Communicating hope


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Born in Claverty Cottage, Portland, Dyce told All Woman that she became acquainted with Jamaica at the age of 21 after her birth mother made contact with her. It was then that she learnt of the fateful transaction which would chart the course of her dismal early years abroad, leading to a painful adolescence and a wayward young adult life.

“My birth mother told me that a lady had married a relative of a family friend and came to Jamaica, saw me, liked me, and begged [to take] me and a cousin of mine. My mother said no. But the lady kept pressuring, and eventually my mother was tricked into signing adoption papers without reading them. She said they told her I would be back every summer and Christmas, and I would just go to school in Bermuda. They pushed it, and my father and the woman made a deal,” Dyce said.

“It was pretty obvious that he received money and perks, as he was given a room in a house, left to run a shop the individuals owned that sold groceries and clothes, and someone's wedding was paid for. My mother initially wasn't aware of the dealings, as she never received anything,” she explained.

At the outset, her biological parents may have thought her life was a bed of roses, but Dyce shared that by the age of five or six she was made to do almost every household chore and was constantly beaten, and even though she had friends, she feared speaking out as she was threatened with dire consequences.

By the time she was 10, she was the sole caregiver for a bedridden grandmother. She said she remembers being burnt by a hot curling iron, and even chopped and stabbed when things went wrong. Subsequently, school became her escape. She was placed on the principal's honour roll, but even that was not good enough.

“I'd be beaten for anything. I worked really hard to gain approval and school was my getaway, but no one knew because she [my adoptive mother] threatened that if I told anyone she would kill me,” she said.

Eventually child labour and drug addiction became the norm for her. At age 11 she was packing bags at a grocery store; smoking marijuana and drinking alcohol at 14; given cashier duties at 15 while also working at a pizza store and a hotel; and at 16, she made a decision to leave high school to “work full-time and party all night”.

Things got worse when she turned 18, fell out of grace with her adoptive mother, and was kicked out of the house. With nowhere to go, Dyce used her earnings to buy a tent and barbecue grill and lived on the beach for a while, before a friend's parent allowed her to stay with them when a hurricane threat was issued.

After spending a year with her friend, Dyce's turning point came when she decided to become a Christian.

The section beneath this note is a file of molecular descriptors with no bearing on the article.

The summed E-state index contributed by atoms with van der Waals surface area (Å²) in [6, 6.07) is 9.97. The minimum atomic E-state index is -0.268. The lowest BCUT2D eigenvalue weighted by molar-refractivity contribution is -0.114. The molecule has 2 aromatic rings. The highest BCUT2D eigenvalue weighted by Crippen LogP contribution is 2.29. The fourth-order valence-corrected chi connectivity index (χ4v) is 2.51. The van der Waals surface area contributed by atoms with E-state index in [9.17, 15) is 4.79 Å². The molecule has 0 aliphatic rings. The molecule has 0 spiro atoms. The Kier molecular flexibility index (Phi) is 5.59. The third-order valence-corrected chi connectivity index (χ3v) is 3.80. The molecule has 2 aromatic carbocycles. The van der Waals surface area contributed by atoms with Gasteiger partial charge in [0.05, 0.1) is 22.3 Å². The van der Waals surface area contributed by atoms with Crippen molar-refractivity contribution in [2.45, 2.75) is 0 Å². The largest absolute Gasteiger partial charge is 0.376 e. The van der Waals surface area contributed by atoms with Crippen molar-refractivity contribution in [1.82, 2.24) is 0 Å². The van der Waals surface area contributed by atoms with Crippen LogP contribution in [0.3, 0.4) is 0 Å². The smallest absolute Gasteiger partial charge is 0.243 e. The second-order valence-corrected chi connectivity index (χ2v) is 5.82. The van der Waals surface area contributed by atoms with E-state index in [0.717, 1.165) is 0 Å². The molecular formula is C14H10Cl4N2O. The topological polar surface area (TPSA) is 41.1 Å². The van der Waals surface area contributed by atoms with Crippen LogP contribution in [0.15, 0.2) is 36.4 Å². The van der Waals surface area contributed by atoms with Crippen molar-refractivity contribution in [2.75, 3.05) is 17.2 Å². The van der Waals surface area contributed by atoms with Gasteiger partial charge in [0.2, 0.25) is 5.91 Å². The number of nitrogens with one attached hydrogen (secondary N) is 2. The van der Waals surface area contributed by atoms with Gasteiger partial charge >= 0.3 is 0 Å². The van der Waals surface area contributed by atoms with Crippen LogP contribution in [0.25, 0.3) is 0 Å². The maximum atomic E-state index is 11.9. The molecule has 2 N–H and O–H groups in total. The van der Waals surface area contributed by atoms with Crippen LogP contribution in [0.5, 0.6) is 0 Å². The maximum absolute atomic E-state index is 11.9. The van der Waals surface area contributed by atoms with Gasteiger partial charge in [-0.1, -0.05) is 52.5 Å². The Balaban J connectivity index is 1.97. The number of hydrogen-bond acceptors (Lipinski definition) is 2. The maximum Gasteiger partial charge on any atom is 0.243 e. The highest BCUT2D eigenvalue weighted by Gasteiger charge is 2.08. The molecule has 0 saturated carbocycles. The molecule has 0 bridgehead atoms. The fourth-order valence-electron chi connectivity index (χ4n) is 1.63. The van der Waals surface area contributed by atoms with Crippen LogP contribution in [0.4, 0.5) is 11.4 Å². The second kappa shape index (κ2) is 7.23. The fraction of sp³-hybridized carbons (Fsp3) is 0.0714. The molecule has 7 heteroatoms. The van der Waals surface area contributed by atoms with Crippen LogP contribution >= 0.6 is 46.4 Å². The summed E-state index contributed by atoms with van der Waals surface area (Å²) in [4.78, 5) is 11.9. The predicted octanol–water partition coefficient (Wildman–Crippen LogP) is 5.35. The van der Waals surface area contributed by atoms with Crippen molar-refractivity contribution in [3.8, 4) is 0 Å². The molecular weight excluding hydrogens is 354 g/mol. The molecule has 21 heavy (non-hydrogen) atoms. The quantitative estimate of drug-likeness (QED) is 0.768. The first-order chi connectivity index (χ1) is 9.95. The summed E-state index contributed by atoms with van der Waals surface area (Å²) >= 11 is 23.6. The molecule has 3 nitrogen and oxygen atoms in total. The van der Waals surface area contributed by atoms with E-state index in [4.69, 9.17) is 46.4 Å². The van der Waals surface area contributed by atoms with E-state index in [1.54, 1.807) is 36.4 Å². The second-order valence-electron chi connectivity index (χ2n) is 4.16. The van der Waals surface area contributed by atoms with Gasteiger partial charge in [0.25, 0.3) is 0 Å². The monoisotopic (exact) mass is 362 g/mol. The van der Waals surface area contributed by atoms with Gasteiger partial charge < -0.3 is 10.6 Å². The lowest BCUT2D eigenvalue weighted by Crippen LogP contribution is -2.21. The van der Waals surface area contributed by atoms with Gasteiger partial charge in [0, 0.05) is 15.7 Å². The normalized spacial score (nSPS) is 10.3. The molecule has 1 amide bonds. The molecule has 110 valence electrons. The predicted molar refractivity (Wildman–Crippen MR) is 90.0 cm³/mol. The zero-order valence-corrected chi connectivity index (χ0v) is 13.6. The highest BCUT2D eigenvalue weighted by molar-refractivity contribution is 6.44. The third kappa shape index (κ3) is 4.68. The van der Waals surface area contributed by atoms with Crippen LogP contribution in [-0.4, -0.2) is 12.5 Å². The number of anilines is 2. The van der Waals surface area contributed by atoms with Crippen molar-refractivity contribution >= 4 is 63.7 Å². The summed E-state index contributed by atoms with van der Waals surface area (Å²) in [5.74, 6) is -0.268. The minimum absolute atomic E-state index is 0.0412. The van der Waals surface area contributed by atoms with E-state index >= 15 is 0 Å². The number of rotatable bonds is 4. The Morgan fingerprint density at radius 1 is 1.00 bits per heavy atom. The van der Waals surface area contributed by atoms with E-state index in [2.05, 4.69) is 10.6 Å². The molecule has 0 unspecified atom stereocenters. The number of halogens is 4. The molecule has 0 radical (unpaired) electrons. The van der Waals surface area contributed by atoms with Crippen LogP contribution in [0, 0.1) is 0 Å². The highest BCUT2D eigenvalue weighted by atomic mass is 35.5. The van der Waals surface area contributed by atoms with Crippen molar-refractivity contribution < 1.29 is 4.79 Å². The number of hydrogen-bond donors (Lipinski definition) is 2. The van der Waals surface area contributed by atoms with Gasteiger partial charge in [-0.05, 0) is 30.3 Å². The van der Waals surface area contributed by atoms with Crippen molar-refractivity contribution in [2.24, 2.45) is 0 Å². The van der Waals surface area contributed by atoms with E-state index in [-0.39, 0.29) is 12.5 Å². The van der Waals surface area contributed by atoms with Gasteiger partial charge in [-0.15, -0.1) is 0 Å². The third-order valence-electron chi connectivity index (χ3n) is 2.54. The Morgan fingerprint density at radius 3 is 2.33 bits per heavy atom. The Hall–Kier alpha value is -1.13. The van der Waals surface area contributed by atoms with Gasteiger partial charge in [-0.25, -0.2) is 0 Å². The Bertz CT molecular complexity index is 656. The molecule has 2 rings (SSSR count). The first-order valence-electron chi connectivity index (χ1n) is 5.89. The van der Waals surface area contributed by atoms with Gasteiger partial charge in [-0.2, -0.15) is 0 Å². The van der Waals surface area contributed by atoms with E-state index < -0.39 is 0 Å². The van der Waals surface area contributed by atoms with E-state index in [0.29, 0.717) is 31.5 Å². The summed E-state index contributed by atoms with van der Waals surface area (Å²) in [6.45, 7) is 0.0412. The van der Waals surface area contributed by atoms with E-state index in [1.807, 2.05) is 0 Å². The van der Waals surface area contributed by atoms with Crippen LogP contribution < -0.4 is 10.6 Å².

But she was pressured by her friends to return to her old ways, and after five months of resisting, she succumbed to peer pressure and once more “took a draw” of marijuana. This time the effects were catastrophic. She went temporarily blind.

“This is when my friend's little sister, Destiny, brought me a book, told me to read it and said, 'You're Paul'. When I opened the book I could hardly see, but I started reading about the Damascus experience, and my sight was [miraculously] restored. I was left in awe, eventually found a church, and set my life straight,” she said.

Now yearning for more, Dyce made contact with her high school principal, who helped her to get an internship at the Bermuda Royal Gazette as she had an interest in journalism. She was also encouraged by the principal to get her General Education Development testing subjects, which she did.

By this time Dyce had made contact with her family in Jamaica and decided to return home. Not only was she seeking answers, but she entertained hopes of attending the University of the West Indies. But instead of being encouraged to pursue this venture, she was told that she could not compete with current media workers. She also faced resentment from her biological family and was left to fend for herself in a country with which she was unfamiliar.

Refusing to falter, she decided to pick up the pieces and start afresh. That was when she met the man who would become the father of her children. He helped her get back on her feet.

Thereafter, she landed a gig in 2014 doing marketing for Jermaine Edwards, began working for Sutherland Global in 2015, and has managed a number of gospel acts including Sean Lypher and DJ Rebirth.

She was eventually drafted to do voice-overs. She worked for Ariff Butler from Bloozik Music, did interviews, and started her journey in media as an independent practitioner under the label Mel Melody Music.

Next on her agenda is preaching the word of God and becoming a mentor to young girls.

“I follow Isaiah 54:17, and my message to young women is this: No matter who you are, where you go, what they say about you, once you have a connection with God, He can turn everything around. Your situation might be going south, but He can take it and send it up north.”Read more at:bridesmaid gowns